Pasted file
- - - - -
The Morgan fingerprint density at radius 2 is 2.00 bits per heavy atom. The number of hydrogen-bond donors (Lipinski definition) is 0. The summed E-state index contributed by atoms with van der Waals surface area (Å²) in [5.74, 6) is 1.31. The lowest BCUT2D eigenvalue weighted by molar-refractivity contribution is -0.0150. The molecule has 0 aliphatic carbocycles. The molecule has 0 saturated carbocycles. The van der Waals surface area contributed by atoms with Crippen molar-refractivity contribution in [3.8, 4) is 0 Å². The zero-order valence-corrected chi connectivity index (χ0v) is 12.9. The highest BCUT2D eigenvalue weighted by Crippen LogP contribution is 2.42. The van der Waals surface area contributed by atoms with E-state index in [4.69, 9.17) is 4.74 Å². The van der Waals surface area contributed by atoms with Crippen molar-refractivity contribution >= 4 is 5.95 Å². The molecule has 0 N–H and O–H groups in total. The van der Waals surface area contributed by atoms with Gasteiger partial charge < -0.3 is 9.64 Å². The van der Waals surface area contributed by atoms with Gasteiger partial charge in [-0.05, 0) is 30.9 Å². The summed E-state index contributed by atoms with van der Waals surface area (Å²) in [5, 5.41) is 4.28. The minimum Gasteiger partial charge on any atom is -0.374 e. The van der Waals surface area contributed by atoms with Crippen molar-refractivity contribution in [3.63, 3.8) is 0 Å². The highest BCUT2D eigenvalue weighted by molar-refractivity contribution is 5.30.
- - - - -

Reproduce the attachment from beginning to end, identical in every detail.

The Morgan fingerprint density at radius 2 is 2.00 bits per heavy atom. The number of hydrogen-bond donors (Lipinski definition) is 0. The summed E-state index contributed by atoms with van der Waals surface area (Å²) in [5.74, 6) is 1.31. The lowest BCUT2D eigenvalue weighted by molar-refractivity contribution is -0.0150. The molecule has 0 aliphatic carbocycles. The molecule has 0 saturated carbocycles. The van der Waals surface area contributed by atoms with Crippen molar-refractivity contribution in [3.8, 4) is 0 Å². The zero-order valence-corrected chi connectivity index (χ0v) is 12.9. The highest BCUT2D eigenvalue weighted by Crippen LogP contribution is 2.42. The van der Waals surface area contributed by atoms with E-state index in [4.69, 9.17) is 4.74 Å². The van der Waals surface area contributed by atoms with Crippen molar-refractivity contribution >= 4 is 5.95 Å². The molecule has 0 N–H and O–H groups in total. The van der Waals surface area contributed by atoms with Gasteiger partial charge < -0.3 is 9.64 Å². The van der Waals surface area contributed by atoms with Gasteiger partial charge in [-0.05, 0) is 30.9 Å². The summed E-state index contributed by atoms with van der Waals surface area (Å²) in [5, 5.41) is 4.28. The minimum Gasteiger partial charge on any atom is -0.374 e. The van der Waals surface area contributed by atoms with Crippen molar-refractivity contribution in [3.63, 3.8) is 0 Å². The highest BCUT2D eigenvalue weighted by molar-refractivity contribution is 5.30.